Citizen Science Project Leads Volunteers To Healthier Lifestyles


Citizen scientists help researchers collect valid data. But University of Florida scientists wanted to know how citizen-science projects change the volunteers.

In a newly published study, a project involving urban gardening led participants to adopt healthier lifestyles.

For the study, Catherine Campbell, a UF/IFAS assistant professor of family, youth, and community sciences, worked with a team of researchers that tested 180 residents with different levels of gardening experience in Alachua, Orange and Broward counties to see how well they could grow a new variety of compact tomato in pots at home.

Participants grew tomato plants in three formats – one from seed, one small plant that they had to transplant, and one flowering plant. Researchers were interested in which format yielded the most fruit and which one participants liked the most, in terms of taste and the amount of effort it took to grow the fruit.

Ripe tomatoes ready to be picked.

Daniela Perez Lugones, a doctoral student in plant medicine at UF/IFAS and a co-author on this study, published previous research on citizen science and gardening last year.

“The goal was to collect data in contexts that researchers normally do not have access — in people’s homes — from different audiences and growing conditions around the state,” Campbell said. “This study gave researchers a window into participants’ at-home experiences and struggles with different kinds of pests and climatic conditions.”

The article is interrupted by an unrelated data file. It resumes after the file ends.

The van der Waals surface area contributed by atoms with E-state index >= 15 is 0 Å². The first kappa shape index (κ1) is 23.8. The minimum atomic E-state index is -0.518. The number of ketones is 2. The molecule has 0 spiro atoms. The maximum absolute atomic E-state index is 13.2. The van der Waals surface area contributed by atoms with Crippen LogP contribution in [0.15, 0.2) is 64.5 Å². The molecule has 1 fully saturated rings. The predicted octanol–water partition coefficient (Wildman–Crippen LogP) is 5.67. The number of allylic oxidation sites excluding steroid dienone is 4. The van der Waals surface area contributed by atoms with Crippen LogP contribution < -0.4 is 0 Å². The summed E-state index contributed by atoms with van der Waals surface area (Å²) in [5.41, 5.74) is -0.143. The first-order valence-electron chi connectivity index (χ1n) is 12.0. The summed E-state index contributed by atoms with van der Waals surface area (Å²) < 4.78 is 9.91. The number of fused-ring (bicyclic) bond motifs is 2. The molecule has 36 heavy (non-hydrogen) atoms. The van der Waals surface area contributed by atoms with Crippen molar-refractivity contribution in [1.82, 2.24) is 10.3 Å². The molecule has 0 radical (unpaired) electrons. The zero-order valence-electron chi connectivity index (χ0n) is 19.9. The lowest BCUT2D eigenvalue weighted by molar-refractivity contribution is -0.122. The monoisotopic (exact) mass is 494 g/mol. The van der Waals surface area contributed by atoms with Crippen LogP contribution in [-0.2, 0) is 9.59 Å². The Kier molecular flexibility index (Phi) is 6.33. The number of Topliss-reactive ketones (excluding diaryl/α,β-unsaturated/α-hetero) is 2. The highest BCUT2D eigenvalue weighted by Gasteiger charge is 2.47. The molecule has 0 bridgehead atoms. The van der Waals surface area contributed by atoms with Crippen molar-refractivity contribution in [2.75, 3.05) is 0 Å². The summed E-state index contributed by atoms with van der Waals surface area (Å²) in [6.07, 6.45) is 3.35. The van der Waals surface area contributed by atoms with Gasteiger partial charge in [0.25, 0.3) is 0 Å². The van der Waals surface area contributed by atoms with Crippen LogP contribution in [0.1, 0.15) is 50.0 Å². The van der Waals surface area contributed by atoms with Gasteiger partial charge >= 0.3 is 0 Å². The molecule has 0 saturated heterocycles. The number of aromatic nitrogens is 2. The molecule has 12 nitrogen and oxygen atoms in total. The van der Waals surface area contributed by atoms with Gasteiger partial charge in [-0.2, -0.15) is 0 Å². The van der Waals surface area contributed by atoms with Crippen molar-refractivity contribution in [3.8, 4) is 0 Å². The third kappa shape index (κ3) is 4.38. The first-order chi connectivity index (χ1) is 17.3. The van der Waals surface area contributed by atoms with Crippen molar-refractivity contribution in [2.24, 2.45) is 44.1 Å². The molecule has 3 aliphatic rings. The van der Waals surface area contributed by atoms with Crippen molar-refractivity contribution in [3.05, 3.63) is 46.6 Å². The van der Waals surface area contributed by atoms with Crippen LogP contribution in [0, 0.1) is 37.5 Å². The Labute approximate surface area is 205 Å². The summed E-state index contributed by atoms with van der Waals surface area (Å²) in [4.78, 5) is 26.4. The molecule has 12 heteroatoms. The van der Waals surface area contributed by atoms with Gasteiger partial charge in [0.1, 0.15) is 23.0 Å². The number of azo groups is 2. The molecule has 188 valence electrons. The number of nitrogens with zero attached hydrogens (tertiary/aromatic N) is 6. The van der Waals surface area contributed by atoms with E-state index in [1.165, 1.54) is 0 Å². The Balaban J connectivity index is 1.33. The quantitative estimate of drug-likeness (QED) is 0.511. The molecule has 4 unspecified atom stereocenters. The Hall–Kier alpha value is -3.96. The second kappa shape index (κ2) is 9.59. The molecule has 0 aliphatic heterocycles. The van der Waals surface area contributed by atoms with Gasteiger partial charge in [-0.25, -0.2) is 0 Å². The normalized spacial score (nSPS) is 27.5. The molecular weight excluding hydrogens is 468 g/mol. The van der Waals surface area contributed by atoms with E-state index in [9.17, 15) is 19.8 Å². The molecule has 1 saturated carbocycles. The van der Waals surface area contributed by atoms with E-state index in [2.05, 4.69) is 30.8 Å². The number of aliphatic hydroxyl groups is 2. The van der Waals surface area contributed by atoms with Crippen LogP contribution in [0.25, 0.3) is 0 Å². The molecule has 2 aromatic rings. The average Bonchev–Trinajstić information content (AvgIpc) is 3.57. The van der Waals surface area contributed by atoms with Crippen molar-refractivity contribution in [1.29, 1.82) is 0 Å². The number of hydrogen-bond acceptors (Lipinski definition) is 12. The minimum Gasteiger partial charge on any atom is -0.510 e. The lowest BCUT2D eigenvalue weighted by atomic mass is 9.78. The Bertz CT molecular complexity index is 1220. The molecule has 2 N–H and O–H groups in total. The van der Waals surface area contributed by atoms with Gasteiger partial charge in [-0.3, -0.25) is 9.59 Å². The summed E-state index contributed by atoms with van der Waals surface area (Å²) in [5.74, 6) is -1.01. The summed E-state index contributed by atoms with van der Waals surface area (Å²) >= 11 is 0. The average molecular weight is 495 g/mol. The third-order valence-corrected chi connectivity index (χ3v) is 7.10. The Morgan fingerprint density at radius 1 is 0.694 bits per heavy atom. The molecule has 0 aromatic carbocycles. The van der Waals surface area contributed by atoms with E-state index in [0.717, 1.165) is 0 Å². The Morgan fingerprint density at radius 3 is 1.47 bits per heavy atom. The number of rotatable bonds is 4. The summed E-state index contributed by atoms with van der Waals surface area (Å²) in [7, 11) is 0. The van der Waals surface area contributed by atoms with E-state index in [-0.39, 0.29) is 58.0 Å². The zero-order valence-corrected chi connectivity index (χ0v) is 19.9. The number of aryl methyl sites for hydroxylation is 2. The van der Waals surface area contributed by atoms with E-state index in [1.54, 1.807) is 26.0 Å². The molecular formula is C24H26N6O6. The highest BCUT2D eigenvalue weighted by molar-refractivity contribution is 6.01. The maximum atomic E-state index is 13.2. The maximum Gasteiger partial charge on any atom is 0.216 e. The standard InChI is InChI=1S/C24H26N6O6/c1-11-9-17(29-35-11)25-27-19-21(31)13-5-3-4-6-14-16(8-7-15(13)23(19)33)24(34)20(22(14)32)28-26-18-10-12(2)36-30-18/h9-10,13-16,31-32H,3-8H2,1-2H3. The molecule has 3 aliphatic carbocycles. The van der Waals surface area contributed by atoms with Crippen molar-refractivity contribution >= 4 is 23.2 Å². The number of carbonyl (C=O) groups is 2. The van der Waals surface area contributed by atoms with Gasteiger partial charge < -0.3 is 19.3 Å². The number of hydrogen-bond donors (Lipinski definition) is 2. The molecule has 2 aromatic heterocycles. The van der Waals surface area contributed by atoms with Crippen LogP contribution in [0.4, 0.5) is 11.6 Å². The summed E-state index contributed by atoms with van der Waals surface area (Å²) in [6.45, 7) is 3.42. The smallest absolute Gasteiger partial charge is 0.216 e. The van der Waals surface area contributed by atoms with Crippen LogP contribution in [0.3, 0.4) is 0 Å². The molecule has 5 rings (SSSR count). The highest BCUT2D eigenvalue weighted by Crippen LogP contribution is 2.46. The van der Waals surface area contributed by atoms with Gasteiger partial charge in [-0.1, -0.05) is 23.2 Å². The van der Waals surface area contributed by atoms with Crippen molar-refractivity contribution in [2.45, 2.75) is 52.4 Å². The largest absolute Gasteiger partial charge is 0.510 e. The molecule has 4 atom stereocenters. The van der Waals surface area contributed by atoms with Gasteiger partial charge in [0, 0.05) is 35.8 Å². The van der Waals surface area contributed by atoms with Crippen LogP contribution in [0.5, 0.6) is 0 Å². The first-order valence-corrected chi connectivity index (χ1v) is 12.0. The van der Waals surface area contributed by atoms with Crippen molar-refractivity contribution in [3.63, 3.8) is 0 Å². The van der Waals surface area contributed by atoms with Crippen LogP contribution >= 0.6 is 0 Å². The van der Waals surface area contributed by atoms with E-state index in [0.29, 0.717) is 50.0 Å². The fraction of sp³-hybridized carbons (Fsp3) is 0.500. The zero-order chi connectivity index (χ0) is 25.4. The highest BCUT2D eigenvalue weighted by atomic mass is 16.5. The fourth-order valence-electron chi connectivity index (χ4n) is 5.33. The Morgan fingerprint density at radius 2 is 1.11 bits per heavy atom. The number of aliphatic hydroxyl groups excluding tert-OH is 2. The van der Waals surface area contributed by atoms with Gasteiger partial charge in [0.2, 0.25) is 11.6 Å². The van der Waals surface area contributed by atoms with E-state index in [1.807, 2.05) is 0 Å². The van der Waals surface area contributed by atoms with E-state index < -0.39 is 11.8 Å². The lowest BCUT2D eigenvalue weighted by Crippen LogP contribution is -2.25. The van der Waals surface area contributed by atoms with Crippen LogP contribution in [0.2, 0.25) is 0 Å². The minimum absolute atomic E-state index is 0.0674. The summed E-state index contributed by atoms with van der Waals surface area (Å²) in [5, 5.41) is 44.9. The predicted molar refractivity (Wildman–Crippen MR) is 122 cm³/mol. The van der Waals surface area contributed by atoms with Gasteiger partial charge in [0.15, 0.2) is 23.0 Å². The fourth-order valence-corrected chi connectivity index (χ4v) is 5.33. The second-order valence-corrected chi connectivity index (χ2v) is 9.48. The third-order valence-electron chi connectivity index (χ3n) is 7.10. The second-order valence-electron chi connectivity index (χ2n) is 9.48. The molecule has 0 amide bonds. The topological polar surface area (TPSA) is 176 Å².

Nonetheless, they grew tomatoes, some more successfully than others. More importantly, their attitudes about urban home gardening changed.

After these volunteers participated as citizen scientists, they started looking at things in a more scientific way, Campbell said. She cited several examples.

  • They wanted to research a tree in their yard to see what variety of fruit it was.
  • Participants also used more scientific approaches in gardening — like recording data on watering/fertilization practices and their outcomes.
  • They also do their own research or share scientific information with others.
Cartoon of gardener gardening.

“Essentially, our project looked at the citizen-science method as a jointly beneficial enterprise, where the plant scientists are learning about what home gardeners like, and the participants gain skills and knowledge that will help them be healthier by growing their own produce and eating more fruits and vegetables,” Campbell said.

Research has shown that home gardeners are more likely to eat the recommended servings of fruits and vegetables than people who don’t garden. It also shows that people who live in a house with a gardener (but who do not themselves garden) are three times more likely to eat the recommended servings of fruits and vegetables.

Also participating on the research were Celina Gomez, now an assistant professor at Purdue University.


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The mission of the University of Florida Institute of Food and Agricultural Sciences (UF/IFAS) is to develop knowledge relevant to agricultural, human and natural resources and to make that knowledge available to sustain and enhance the quality of human life. With more than a dozen research facilities, 67 county Extension offices, and award-winning students and faculty in the UF College of Agricultural and Life Sciences, UF/IFAS brings science-based solutions to the state’s agricultural and natural resources industries, and all Florida residents.  |  @UF_IFAS

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